Wednesday, December 20, 2017 by Rita Winters
Achalasia is rare motor disorder of the esophagus and lower esophageal sphincter. It is a failure of smooth muscle fibers to relax, which can cause a circular muscle, called a sphincter, to remain closed even when it is needed to open. While achalasia can happen to many parts of the body, achalasia usually refers to the esophagus and is also known as esophageal achalasia, achalasia cardiae, cardiospasm, and esophageal aperistalsis. Achalasia can also happen in the gastrointestinal tract and in the rectum, where sphincters are located. To diagnose, medical experts use esophageal manometry, or the evaluation of the pressure in the esophagus. An x-ray imaging test called a barium swallow can also be used to diagnose esophageal achalasia.
Esophageal achalasia affects one person out of 100,000 annually, without gender predominance. It can be characterized by swallowing difficulties and chest pain. The causes of achalasia are unknown, but some studies are starting to associate it with an autoimmune context which are most likely caused by viral triggers. Other studies associate this disorder with heredity, neurodegenerative, genetic, and infective reasons.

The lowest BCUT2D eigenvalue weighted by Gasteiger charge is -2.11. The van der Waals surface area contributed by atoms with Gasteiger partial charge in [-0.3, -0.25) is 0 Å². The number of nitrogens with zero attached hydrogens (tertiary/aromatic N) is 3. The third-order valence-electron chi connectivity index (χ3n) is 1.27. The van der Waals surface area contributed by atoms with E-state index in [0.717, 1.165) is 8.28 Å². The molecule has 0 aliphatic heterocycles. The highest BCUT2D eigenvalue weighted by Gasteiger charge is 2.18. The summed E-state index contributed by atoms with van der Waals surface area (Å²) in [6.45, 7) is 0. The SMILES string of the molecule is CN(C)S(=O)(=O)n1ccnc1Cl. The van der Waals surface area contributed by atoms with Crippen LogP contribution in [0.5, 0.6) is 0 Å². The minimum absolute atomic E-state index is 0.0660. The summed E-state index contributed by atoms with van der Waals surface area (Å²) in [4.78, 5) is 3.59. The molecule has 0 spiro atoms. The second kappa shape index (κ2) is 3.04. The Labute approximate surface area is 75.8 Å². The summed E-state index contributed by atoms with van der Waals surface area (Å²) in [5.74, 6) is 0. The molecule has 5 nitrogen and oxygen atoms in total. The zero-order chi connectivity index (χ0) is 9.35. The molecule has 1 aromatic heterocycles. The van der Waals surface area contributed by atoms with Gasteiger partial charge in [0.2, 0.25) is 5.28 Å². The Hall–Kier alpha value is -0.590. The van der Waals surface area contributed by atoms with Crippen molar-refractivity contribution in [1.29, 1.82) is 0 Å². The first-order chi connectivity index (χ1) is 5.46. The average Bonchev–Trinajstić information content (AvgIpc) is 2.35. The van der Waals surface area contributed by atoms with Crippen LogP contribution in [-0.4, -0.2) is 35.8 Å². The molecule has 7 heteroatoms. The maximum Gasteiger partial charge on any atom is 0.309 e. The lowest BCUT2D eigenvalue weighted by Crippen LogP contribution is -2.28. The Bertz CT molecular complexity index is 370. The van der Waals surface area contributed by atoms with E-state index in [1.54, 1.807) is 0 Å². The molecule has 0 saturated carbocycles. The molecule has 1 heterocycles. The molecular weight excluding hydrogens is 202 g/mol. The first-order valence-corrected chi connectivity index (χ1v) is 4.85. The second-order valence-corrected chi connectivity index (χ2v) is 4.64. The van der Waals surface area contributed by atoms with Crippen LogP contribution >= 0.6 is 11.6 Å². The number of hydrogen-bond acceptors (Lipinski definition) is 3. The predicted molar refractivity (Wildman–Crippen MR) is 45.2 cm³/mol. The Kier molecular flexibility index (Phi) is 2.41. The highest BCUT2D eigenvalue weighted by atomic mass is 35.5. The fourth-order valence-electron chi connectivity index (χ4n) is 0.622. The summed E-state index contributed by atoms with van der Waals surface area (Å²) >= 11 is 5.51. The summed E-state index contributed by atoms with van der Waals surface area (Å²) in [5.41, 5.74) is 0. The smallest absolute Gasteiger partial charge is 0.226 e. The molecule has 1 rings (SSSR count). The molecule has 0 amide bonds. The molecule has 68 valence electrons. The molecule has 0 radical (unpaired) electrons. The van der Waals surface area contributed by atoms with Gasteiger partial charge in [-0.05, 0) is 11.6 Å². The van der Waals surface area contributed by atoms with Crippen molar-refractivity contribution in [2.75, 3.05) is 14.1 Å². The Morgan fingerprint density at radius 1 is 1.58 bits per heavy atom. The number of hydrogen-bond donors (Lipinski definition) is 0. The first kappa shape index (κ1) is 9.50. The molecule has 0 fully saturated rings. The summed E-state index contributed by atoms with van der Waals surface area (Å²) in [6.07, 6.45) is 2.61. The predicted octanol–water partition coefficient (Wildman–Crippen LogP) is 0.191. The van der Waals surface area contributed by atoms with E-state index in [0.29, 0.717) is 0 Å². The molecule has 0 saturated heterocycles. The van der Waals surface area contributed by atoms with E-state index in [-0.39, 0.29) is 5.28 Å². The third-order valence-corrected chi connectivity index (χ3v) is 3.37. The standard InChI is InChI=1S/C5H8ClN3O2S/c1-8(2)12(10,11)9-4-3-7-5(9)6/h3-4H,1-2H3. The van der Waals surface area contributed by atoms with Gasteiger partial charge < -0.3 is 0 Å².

Some of the known signs and symptoms of esophageal achalasia include difficulty in swallowing, backflow or regurgitation of undigested food, chest pain behind the sternum, and unintentional weight loss. Some uncommon symptoms include coughing when lying horizontally, and non-cardiac chest pain (which can be mistaken for a heart attack). In some situations, retained food and liquid in the esophagus may be inhaled into the lungs, or aspiration.
Achalasia is most common in the esophagus, but may also happen in the gastrointestinal tract and rectum, and other body parts that may have a sphincter.
The following food items may help prevent the disorder, but are usually consumed when an individual already has the condition. Some foods that may help ease the symptoms of achalasia include:
Individuals with achalasia should avoid fried and spicy foods, high carbohydrate foods, citrus fruits, and caffeine.
There are many treatments available for esophageal achalasia, but no known medication can cure the condition. Some examples of treatments include:
While outcomes of all surgical and non-surgical treatments are the same, some benefits may last longer than others. In rare occasions, more than one treatment is necessary.
Achalasia, or esophageal achalasia, is a rare disorder wherein the esophagus’ sphincter does not relax.
Esophageal achalasia prevents an individual from swallowing liquids or foods, and may cause serious side effects.
Esophageal achalasia is treatable, but there is currently no permanent, non-invasive solution for it.
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